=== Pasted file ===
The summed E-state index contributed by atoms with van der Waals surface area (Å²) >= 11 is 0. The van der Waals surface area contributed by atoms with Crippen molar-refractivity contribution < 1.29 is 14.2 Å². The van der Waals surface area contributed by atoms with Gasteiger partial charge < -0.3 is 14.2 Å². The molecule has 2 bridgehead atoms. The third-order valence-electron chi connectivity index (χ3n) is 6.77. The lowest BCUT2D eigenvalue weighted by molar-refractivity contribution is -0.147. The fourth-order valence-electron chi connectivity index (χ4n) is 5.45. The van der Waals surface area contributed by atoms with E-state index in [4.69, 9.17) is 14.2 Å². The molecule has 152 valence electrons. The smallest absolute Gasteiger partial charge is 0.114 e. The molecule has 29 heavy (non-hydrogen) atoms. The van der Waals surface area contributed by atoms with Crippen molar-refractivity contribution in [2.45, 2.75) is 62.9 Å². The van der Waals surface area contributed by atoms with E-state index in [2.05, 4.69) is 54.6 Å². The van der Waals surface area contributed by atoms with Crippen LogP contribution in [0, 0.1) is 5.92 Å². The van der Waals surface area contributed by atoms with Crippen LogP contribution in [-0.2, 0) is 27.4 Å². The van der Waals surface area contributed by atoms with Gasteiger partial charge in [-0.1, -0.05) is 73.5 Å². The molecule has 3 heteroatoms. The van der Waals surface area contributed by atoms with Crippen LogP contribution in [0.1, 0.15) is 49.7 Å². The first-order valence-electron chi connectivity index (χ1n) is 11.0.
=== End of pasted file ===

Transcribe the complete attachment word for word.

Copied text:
The summed E-state index contributed by atoms with van der Waals surface area (Å²) >= 11 is 0. The van der Waals surface area contributed by atoms with Crippen molar-refractivity contribution < 1.29 is 14.2 Å². The van der Waals surface area contributed by atoms with Gasteiger partial charge < -0.3 is 14.2 Å². The molecule has 2 bridgehead atoms. The third-order valence-electron chi connectivity index (χ3n) is 6.77. The lowest BCUT2D eigenvalue weighted by molar-refractivity contribution is -0.147. The fourth-order valence-electron chi connectivity index (χ4n) is 5.45. The van der Waals surface area contributed by atoms with E-state index in [4.69, 9.17) is 14.2 Å². The molecule has 152 valence electrons. The smallest absolute Gasteiger partial charge is 0.114 e. The molecule has 29 heavy (non-hydrogen) atoms. The van der Waals surface area contributed by atoms with Crippen molar-refractivity contribution in [2.45, 2.75) is 62.9 Å². The van der Waals surface area contributed by atoms with E-state index in [2.05, 4.69) is 54.6 Å². The van der Waals surface area contributed by atoms with Crippen LogP contribution in [0, 0.1) is 5.92 Å². The van der Waals surface area contributed by atoms with Crippen LogP contribution in [-0.2, 0) is 27.4 Å². The van der Waals surface area contributed by atoms with Gasteiger partial charge in [-0.1, -0.05) is 73.5 Å². The molecule has 3 heteroatoms. The van der Waals surface area contributed by atoms with Crippen LogP contribution in [0.1, 0.15) is 49.7 Å². The first-order valence-electron chi connectivity index (χ1n) is 11.0.